the entity receives a fee? Does it incur the risks and receive the
rewards of any comparable enterprise operating in the market place?
(6) Does the new entity perform all of the substantial services
itself? Or does it contract out part of the work? If so, how much
of the work is contracted out?
(7) If the new entity contracts out some of its essential functions,
does it contract services from an independent third party? Or are
the services contracted from a parent, affiliated provider or an
entity that helped create the controlled entity? If the new entity
contracts out work to a parent, affiliated provider or an entity
that helped create it, does the new entity provide any functions
that are of value to the settlement process?
(8) If the new entity contracts out work to another party, is the
party performing any contracted services receiving a payment for
services or facilities provided that bears a reasonable relationship
to the value of the services or goods received? Or is the contractor
providing services or goods at a charge such that the new entity
is receiving a ``thing of value'' for referring settlement service
business to the party performing the service?
(9) Is the new entity actively competing in the market place for
business? Does the new entity receive or attempt to obtain business
from settlement service providers other than one of the settlement
service providers that created the new entity?
(10) Is the new entity sending business exclusively to one of the
settlement service providers that created it (such as the title
application for a title policy to a title insurance underwriter
or a loan package to a lender)? Or does the new entity send business
to a number of entities, which may include one of the providers
that created it?
Even if an entity is a bona fide provider of settlement services,
that finding does not end the inquiry. Questions may still exist
as to whether the entity complies with the three conditions of the
controlled business arrangement exception. 12 U.S.C. Sec. 2607(c)(4)(A-C).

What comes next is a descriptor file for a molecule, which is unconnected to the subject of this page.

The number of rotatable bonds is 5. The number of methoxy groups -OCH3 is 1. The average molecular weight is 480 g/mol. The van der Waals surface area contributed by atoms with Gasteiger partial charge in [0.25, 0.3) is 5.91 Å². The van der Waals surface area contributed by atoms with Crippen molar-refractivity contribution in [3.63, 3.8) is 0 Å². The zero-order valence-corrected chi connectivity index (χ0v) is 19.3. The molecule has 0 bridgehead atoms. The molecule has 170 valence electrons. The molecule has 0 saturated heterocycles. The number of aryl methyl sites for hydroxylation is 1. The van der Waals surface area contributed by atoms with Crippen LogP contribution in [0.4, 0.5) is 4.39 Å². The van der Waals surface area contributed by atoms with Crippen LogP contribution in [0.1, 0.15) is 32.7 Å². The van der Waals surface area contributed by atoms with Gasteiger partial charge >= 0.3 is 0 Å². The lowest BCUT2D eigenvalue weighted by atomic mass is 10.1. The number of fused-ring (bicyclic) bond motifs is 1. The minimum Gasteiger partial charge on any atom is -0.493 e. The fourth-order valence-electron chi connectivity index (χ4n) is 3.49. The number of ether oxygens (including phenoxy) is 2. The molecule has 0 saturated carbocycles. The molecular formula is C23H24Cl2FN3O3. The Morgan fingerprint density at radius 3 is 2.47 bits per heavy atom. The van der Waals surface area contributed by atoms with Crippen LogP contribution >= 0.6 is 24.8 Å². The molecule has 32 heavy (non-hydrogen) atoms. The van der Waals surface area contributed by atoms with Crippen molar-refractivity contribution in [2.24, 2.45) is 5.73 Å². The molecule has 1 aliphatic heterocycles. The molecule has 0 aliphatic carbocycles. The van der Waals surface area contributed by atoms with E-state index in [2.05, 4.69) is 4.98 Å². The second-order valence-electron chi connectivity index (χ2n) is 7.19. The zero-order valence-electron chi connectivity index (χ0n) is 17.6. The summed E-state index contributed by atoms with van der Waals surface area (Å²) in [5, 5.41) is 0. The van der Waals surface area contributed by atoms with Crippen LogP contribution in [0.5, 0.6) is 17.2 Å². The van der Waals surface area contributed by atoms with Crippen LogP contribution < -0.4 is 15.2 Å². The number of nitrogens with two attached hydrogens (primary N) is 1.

Issues may arise concerning whether the consumer received a written
disclosure concerning the nature of the relationship and an estimate
of the controlled entity's charges at the time of the referral.
12 U.S.C. Sec. 2607(c)(4)(A); 24 CFR 3500.15(b)(1). Other issues
may arise concerning whether the referring party is requiring the
consumer to use the controlled entity. 12 U.S.C. Sec. 2607(c)(4)(B);
24 CFR 3500.15(b)(2).
Still another area that may arise concerns the third condition of
the CBA exception, whether the only thing of value that comes from
the arrangement, other than permissible payments for services rendered,
is a return on ownership interest or franchise relationship. 12
U.S.C. Sec. 2607(c)(4)(C); 24 CFR 3500.15(b)(3). Section 3500.15(b)(3)(ii)
of the regulations provides that a return on ownership
interest does not include payments that vary by the amount of actual,
estimated or anticipated referrals or payments based on ownership
shares that have been adjusted on the basis of previous referrals.
When assessing whether a payment is a return on ownership interest
or a payment for referrals of settlement service business, HUD will
consider the following questions:
(1) Has each owner or participant in the new entity made an investment
of its own capital, as compared to a ``loan'' from an entity that
receives the benefits of referrals?
(2) Have the owners or participants of the new entity received an
ownership or participant's interest based on a fair value contribution?
Or is it based on the expected referrals to be provided by the referring
owner or participant to a particular cell or division within the
(3) Are the dividends, partnership distributions, or other payments
made in proportion to the ownership interest (proportional to the
investment in the entity as a whole)? Or does the payment vary to
reflect the amount of business referred to the new entity or a unit
of the new entity?
(4) Are the ownership interests in the new entity free from tie-ins
to referrals of business? Or have there been any adjustments to
the ownership interests in the new entity based on the amount of
business referred? Responses to these questions may be determinative
of whether an entity meets the conditions of the CBA exception.
If an entity does not meet the conditions of the CBA exception,
then any payments given or accepted in the arrangement may be subject
to further analysis under Section 8(a) and (b). 12 U.S.C. Sec. 2607(a)
Some examples of how HUD will use these factors in an analysis of
specific circumstances are provided below.
1. An existing real estate broker and an existing title insurance
company form a joint venture title agency. Each participant in the
joint venture contributes $1000 towards the creation of the joint
venture title agency, which will be an exclusive agent for the title
insurance company. The title insurance company enters a service
agreement with the joint venture to provide title search, examination
and title commitment preparation work at a charge lower than its
cost. It also provides the management for the joint venture. The
joint venture is located in the title insurance company's office
space. One employee of the title insurance company is ``leased''
to the joint venture to handle closings and prepare policies. That
employee continues to do the same work she did for the title insurance